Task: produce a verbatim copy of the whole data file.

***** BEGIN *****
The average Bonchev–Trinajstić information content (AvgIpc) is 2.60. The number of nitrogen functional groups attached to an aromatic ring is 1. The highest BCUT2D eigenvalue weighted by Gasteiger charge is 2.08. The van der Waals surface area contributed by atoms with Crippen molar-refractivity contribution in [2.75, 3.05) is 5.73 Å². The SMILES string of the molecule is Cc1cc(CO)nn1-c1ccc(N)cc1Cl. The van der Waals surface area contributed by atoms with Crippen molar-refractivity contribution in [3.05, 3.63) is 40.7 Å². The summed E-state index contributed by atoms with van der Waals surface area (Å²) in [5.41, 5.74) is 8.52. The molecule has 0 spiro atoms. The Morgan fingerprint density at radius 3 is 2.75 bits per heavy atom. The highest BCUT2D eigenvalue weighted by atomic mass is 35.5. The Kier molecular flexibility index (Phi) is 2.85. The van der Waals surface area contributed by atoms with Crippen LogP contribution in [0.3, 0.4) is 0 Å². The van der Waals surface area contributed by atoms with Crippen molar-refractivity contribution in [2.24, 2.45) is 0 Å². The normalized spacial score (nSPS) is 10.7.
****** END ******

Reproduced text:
The average Bonchev–Trinajstić information content (AvgIpc) is 2.60. The number of nitrogen functional groups attached to an aromatic ring is 1. The highest BCUT2D eigenvalue weighted by Gasteiger charge is 2.08. The van der Waals surface area contributed by atoms with Crippen molar-refractivity contribution in [2.75, 3.05) is 5.73 Å². The SMILES string of the molecule is Cc1cc(CO)nn1-c1ccc(N)cc1Cl. The van der Waals surface area contributed by atoms with Crippen molar-refractivity contribution in [3.05, 3.63) is 40.7 Å². The summed E-state index contributed by atoms with van der Waals surface area (Å²) in [5.41, 5.74) is 8.52. The molecule has 0 spiro atoms. The Morgan fingerprint density at radius 3 is 2.75 bits per heavy atom. The highest BCUT2D eigenvalue weighted by atomic mass is 35.5. The Kier molecular flexibility index (Phi) is 2.85. The van der Waals surface area contributed by atoms with Crippen LogP contribution in [0.3, 0.4) is 0 Å². The van der Waals surface area contributed by atoms with Crippen molar-refractivity contribution in [2.24, 2.45) is 0 Å². The normalized spacial score (nSPS) is 10.7.